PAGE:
Believe it or not, before the launch of Windows 95, the ledgers of Microsoft’s European entity, based in Ireland, looked “dreadful.” Mark Creighton, EMEA Credit and Collections Manager for Microsoft European Operations Centre, says the company decided to bring someone on board to “clean it up” before the launch of the new Windows product. French & Associates knocked on the door at just that time and was given the task. Their fee was based on a percentage of what they managed to collect, and Creighton (who was at that time part of the French team) recalls that it was “far more successful than we ever had imagined.”
That success led Microsoft to outsource its European-Middle East-Africa (EMEA) collections functions on a full-time basis to French in early 1996. Although Microsoft originally had not been looking to outsource when the French salespeople went cold calling, Creighton says there was an immediate rapport with the Microsoft credit manager. When the decision to outsource was made, French & Associates was selected not only because of its prior collection success but also because “they gave us the respect of being Microsoft and not just another customer.”
The credit management team that French & Associates provides to Microsoft now includes cash collectors, cash applicators and credit and risk analysts. They also provide project coordinators and managers to assist Microsoft in new business developments. The French team is responsible for collecting Microsoft revenue and correctly applying those funds on a 24-hour turnaround. They also analyze the risk that is open to Microsoft by dealing with its channel partners. It’s a responsibility that can’t be approached lightly, as they are responsible for collecting $5 – $6 billion a year.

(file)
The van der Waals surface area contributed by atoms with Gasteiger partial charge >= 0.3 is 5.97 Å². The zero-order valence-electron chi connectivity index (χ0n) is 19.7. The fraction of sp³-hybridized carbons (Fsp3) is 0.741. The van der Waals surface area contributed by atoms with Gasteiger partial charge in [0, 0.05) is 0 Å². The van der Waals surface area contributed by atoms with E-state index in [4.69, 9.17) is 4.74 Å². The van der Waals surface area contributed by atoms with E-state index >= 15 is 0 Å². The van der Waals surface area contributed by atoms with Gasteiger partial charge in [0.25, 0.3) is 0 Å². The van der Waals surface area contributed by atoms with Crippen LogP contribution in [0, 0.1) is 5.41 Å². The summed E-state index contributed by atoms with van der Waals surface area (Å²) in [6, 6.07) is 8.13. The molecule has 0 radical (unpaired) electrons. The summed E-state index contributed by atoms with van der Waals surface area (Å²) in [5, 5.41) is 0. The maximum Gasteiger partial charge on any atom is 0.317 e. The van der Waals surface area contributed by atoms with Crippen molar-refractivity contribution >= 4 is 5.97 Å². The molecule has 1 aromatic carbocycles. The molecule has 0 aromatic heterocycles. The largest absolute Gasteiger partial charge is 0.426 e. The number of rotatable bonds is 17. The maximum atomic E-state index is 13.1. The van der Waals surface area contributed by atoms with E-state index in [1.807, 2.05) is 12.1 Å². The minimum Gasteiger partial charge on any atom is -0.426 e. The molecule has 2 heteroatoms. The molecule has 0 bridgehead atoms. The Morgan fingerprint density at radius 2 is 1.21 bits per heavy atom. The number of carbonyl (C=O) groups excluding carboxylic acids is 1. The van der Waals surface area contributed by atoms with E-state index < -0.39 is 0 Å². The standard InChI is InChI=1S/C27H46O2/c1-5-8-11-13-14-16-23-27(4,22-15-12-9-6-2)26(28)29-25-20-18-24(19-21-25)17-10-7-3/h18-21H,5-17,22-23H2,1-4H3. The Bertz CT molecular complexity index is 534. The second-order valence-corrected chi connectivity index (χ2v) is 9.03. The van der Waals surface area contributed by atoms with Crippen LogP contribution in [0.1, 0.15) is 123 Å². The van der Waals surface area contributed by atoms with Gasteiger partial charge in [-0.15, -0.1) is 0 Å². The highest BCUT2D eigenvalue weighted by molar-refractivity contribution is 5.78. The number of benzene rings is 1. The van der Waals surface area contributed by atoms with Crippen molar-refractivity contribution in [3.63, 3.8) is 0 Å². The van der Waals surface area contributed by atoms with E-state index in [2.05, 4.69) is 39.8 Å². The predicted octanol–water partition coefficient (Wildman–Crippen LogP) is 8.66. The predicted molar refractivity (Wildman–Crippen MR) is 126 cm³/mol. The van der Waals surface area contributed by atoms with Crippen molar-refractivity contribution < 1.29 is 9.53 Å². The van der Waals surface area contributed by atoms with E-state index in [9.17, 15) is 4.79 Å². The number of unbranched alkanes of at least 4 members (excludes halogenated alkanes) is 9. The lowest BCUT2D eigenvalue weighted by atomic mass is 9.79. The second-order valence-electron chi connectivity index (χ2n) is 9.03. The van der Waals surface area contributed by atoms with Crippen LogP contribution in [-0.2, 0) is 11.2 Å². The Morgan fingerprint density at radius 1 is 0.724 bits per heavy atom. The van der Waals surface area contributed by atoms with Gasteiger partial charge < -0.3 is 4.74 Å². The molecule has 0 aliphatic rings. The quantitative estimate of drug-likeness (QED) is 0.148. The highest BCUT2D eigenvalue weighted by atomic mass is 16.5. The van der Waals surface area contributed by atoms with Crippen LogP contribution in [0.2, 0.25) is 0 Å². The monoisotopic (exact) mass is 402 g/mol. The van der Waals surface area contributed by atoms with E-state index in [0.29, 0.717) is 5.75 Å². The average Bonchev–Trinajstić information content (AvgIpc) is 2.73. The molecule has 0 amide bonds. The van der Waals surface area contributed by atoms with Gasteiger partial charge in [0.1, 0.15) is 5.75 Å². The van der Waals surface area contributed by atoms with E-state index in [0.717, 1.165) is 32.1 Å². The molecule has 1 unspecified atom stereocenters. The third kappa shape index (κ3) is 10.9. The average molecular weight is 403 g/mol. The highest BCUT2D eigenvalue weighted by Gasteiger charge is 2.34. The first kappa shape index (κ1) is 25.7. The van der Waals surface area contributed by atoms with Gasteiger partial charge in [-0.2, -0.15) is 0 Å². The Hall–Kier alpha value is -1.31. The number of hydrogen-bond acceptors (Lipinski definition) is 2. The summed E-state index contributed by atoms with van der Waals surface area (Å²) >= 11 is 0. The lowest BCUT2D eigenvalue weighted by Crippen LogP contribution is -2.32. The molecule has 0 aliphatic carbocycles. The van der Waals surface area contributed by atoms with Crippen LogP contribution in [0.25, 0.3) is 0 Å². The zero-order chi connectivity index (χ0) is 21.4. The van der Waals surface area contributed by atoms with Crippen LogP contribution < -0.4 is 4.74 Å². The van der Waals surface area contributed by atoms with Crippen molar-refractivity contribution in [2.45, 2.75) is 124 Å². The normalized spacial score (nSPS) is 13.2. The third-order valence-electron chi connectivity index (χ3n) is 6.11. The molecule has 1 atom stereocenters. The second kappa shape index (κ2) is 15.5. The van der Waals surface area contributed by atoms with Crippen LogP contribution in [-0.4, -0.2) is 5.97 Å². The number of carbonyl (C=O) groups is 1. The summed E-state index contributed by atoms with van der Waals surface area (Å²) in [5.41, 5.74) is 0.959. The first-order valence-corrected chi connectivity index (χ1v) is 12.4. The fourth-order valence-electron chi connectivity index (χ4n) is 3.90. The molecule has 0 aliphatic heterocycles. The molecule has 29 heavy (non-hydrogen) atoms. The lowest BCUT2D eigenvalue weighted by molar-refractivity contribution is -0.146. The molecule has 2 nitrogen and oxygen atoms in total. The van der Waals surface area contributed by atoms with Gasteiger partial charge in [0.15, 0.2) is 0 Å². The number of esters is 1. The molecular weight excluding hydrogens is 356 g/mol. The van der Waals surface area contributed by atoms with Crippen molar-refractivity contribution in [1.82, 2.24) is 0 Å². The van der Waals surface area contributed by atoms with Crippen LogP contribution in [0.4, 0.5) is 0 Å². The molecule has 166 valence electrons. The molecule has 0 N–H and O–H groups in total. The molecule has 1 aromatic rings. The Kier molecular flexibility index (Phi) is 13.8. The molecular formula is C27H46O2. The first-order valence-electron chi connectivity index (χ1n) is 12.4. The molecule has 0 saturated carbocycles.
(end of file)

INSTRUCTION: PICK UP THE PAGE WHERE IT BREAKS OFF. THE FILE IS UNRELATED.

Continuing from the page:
Happiness is a Shrinking AR
Most of the employees performing collection functions in-house at Microsoft moved to other positions in customer service and distribution when the French team moved in. The original credit manager left, and Creighton transferred to Microsoft as the new credit manager. Approximately 25 French & Associates people are now onsite at Microsoft, and the remaining five team members are offsite. Creighton says the French employees wear badges of a different color but, otherwise, are integrated into the Microsoft world. “They are part and parcel of our business.” They are also high profile in the customer phase of Microsoft’s business.
The value that the French team provides in this outsourcing arrangement goes beyond their collection skills. “They bring us a people diversity that is very important. They brought in people with language skills that we would not have gotten ourselves. Greek and Hebrew are not easy to find in Ireland!” The EMEA centre in Ireland distributes both hardware and software licensed products for customers stretching from Iceland, Pakistan, Russia, S Africa and everywhere in between.